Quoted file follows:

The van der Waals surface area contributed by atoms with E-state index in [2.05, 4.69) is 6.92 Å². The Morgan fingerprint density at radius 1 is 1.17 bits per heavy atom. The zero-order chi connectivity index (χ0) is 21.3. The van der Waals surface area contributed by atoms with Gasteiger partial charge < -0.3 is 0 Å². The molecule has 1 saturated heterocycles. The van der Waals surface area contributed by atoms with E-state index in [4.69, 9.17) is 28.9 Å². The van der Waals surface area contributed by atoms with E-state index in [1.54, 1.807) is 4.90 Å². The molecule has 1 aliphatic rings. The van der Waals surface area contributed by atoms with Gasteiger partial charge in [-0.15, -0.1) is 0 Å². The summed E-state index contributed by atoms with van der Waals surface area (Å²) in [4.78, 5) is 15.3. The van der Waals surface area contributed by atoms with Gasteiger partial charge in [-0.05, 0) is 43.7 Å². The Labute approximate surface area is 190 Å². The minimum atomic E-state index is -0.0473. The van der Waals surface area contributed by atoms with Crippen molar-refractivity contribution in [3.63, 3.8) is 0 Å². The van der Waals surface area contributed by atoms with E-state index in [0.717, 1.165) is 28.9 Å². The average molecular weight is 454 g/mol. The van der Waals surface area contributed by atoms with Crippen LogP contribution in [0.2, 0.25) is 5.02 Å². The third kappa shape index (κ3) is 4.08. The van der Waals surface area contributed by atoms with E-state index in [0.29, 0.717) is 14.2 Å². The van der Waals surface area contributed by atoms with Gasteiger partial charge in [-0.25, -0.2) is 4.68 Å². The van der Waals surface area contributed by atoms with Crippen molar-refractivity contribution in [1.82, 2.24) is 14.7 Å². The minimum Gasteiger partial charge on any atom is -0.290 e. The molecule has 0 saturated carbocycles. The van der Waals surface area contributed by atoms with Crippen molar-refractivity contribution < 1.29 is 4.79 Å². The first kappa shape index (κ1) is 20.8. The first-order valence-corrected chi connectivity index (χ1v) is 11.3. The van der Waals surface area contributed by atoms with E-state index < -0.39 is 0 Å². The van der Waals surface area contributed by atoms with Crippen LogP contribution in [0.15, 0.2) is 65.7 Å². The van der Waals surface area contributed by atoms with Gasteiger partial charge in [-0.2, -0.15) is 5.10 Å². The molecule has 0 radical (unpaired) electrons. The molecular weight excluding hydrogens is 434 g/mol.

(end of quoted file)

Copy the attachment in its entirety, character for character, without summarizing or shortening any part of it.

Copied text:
The van der Waals surface area contributed by atoms with E-state index in [2.05, 4.69) is 6.92 Å². The Morgan fingerprint density at radius 1 is 1.17 bits per heavy atom. The zero-order chi connectivity index (χ0) is 21.3. The van der Waals surface area contributed by atoms with Gasteiger partial charge < -0.3 is 0 Å². The molecule has 1 saturated heterocycles. The van der Waals surface area contributed by atoms with E-state index in [4.69, 9.17) is 28.9 Å². The van der Waals surface area contributed by atoms with E-state index in [1.54, 1.807) is 4.90 Å². The molecule has 1 aliphatic rings. The van der Waals surface area contributed by atoms with Gasteiger partial charge in [-0.15, -0.1) is 0 Å². The summed E-state index contributed by atoms with van der Waals surface area (Å²) in [4.78, 5) is 15.3. The van der Waals surface area contributed by atoms with Gasteiger partial charge in [-0.05, 0) is 43.7 Å². The Labute approximate surface area is 190 Å². The minimum atomic E-state index is -0.0473. The van der Waals surface area contributed by atoms with Crippen molar-refractivity contribution in [3.63, 3.8) is 0 Å². The van der Waals surface area contributed by atoms with E-state index in [0.717, 1.165) is 28.9 Å². The average molecular weight is 454 g/mol. The van der Waals surface area contributed by atoms with Crippen LogP contribution in [0.2, 0.25) is 5.02 Å². The third kappa shape index (κ3) is 4.08. The van der Waals surface area contributed by atoms with E-state index in [0.29, 0.717) is 14.2 Å². The van der Waals surface area contributed by atoms with Gasteiger partial charge in [-0.25, -0.2) is 4.68 Å². The van der Waals surface area contributed by atoms with Crippen molar-refractivity contribution in [1.82, 2.24) is 14.7 Å². The minimum Gasteiger partial charge on any atom is -0.290 e. The molecule has 0 saturated carbocycles. The van der Waals surface area contributed by atoms with Crippen molar-refractivity contribution < 1.29 is 4.79 Å². The first kappa shape index (κ1) is 20.8. The first-order valence-corrected chi connectivity index (χ1v) is 11.3. The van der Waals surface area contributed by atoms with E-state index < -0.39 is 0 Å². The van der Waals surface area contributed by atoms with Crippen LogP contribution in [0.15, 0.2) is 65.7 Å². The van der Waals surface area contributed by atoms with Gasteiger partial charge in [-0.2, -0.15) is 5.10 Å². The molecule has 0 radical (unpaired) electrons. The molecular weight excluding hydrogens is 434 g/mol.